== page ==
Learning to see.

In my apartment here in Austria, the kitchen/living space are in front. There’s a big window where light comes through and people like to stare as they walk by. heyyy, just sitting here eating lunch. Nice to see you, too. Oh, the joys of a first-floor apartment.

Then there’s a hallway behind that, from which the bathrooms and our bedrooms branch off. There’s a light switch in this hallway, but most of the time, we leave that off. No one hangs out in the hallway much. And when the door to the kitchen is open, you have enough light.

I’ve made the mistake a few times now of going to be the bathroom without turning on my light or the hall light. I always expect my night vision to be better than it is, and it’s only like ten feet from my room to the bathroom. Even though I’ve made this walk so many times in the daylight, in the darkness, I walk with arms in front of my face and slowly take monster-sized steps to the door, reaching out to feel the wall to avoid injury.

This is as close as I’ve come to being blind, other than being blind-folded for a school project before. But then I had someone telling me what to do, how much higher to lift my hand, how many steps to take.

On these tenuous walks to the bathroom, I was alone. I’m sure if I wasn’t alone, it would have been humorous for anyone with night vision goggles to watch, though.

Today, I was reading in John 9, where Jesus makes mud with his spit (on the Sabbath) and smears it on the eyes of the blind man, then tells him to go to the pool and wash it off. When the man washes the mud off, he can see. It’s a miracle.

And of course, the Pharisees are mad and say, “But it’s the Sabbath. This is our day of rest when you’re not supposed to heal people. Formerly Blind Man, you must have been healed by a sinner. He can’t be good. Give God the glory for this.”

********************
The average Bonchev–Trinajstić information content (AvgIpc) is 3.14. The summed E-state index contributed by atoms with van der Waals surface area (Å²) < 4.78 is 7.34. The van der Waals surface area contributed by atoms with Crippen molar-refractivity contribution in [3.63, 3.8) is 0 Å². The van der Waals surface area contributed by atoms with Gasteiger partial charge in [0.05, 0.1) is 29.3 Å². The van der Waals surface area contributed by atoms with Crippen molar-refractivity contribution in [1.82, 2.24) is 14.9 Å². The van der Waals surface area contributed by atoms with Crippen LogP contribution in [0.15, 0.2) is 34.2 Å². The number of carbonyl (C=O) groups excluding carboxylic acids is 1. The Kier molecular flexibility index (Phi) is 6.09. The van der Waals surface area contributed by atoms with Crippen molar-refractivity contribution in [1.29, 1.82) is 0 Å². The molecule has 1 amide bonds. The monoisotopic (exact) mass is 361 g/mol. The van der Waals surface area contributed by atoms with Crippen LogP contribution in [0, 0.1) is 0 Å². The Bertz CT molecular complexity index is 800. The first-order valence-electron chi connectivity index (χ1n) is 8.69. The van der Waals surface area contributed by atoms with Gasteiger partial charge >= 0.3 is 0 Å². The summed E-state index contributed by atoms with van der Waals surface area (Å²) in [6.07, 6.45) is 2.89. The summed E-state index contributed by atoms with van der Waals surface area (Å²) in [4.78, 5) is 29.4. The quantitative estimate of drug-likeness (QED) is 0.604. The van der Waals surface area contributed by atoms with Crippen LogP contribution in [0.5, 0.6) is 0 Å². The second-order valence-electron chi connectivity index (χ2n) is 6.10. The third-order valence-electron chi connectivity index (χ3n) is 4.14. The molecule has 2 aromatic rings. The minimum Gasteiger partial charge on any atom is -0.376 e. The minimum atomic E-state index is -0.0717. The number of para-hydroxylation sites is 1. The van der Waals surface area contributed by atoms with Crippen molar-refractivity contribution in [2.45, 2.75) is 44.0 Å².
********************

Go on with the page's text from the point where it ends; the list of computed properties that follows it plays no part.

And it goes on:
But I love the blind man’s response. It bounced around in my soul a bit before I could keep reading:

(verse 25)”‘I don’t know whether he is a sinner,’ the man replied. ‘But I know this: I was blind, but now I can see!'”

He didn’t know what Jesus looked like. Heck, he probably didn’t know that Jesus used his holy spittle to make the mud. I’m still not sure how he got to the pool. He didn’t know that Jesus was God’s son.

But he testified to what he did know. I WAS blind, but NOW I can see.

I was blind, but now I can see. It doesn’t mean that all his issues are solved now. Actually, perhaps he can see them more clearly. Now he can see his lack of hygiene or that there are a lot of people he doesn’t know. He can see how people look at him, whether kindly or not. What an existential crisis he must have had. I was blind, but now I can see.

I bet his identity was partly wrapped up in being blind. I have a small crisis every winter when my hair gets brown, so I can’t even imagine having to go from being blind to seeing. Not that it changes his value, but it changes what he can do and where he can go and how he’ll feel about things.

Isn’t that what we experience when we meet Jesus? When He spits in the dirt, into something common, and rubs it on our eyes and tells us to go wash it off, we have initial amazement and joy at being able to see. But then we see sin in our lives, blood on our hands, the way we don’t measure up.  It’s not the joy of salvation there. That’s the sorrow at depravity.

But Jesus isn’t done after this exposure. Then he takes our hands and says, “do you want to know how I see you? Do you want to see other people the way I see them?”

We learn to see after we are able to see. Just like we learn to walk after we learn to toddle. We learn to articulate after we learn to speak. We learn to write after we learn to scribble.

And we’re probably still learning this, still getting rid of our blind spots and blurred areas, improving our distance and close up vision, learning to focus.

This is all I know to explain how my life has been changed: “I know this. I was blind. And I’m learning to see.”

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